Carbon Monoxide Poisoning
Carbon monoxide is a colorless, odorless gas. Poisoning occurs by inhalation, such as during a fire or a suicide attempt. Carbon monoxide interferes with the red blood cell’s ability to carry oxygen to the tissues and is also poisonous to cells within the body. For example, it can permanently destroy nerve cells in the brain. Carbon monoxide causes many chemical changes which lead to brain and other organ damage. Hyperbaric oxygen therapy is used to treat carbon monoxide poisoning because it works to oxygenate areas of tissue which are not receiving enough oxygen from the red blood cells. It also helps stop the chemical changes that lead to organ damage. Hyperbaric oxygen prevents some of the blood vessel injury caused by carbon monoxide as well.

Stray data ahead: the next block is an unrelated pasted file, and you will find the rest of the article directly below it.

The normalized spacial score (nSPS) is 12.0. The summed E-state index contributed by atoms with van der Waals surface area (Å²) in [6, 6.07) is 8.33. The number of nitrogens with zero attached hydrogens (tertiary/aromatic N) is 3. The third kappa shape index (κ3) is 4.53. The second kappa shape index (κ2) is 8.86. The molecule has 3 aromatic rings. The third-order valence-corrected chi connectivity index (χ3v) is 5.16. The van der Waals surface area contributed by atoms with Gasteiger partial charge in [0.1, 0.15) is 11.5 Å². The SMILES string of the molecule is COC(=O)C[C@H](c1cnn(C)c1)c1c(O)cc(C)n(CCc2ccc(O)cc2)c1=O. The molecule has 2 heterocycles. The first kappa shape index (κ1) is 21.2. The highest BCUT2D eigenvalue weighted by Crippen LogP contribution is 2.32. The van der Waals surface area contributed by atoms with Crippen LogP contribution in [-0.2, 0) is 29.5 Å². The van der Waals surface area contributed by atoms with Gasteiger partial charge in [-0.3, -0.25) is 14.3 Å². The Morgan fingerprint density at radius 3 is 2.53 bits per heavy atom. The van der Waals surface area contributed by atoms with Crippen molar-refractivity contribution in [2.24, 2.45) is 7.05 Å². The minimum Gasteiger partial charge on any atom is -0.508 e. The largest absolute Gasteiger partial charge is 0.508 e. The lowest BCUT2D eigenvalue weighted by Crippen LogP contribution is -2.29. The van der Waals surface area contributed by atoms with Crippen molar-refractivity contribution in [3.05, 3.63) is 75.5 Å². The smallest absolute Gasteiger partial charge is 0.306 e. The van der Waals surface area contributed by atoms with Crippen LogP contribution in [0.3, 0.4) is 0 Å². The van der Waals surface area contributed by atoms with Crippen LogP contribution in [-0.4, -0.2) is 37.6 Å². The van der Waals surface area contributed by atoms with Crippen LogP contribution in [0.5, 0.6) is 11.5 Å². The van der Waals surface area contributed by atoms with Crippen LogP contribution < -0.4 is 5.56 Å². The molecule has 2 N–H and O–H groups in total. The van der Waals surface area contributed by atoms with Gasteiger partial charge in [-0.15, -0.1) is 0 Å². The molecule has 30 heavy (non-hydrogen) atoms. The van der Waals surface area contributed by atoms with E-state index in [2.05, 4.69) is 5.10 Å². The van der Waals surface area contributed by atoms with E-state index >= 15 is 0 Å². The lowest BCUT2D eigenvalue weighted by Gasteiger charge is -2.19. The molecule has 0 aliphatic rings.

The goal of using hyperbaric therapy for carbon monoxide poisoning is to reduce the neurological and other effects from carbon monoxide and provide oxygen support to the individual to prevent further damage from lack of oxygen. Carbon monoxide poisoning is a medical emergency and is best treated in an in hospital facility.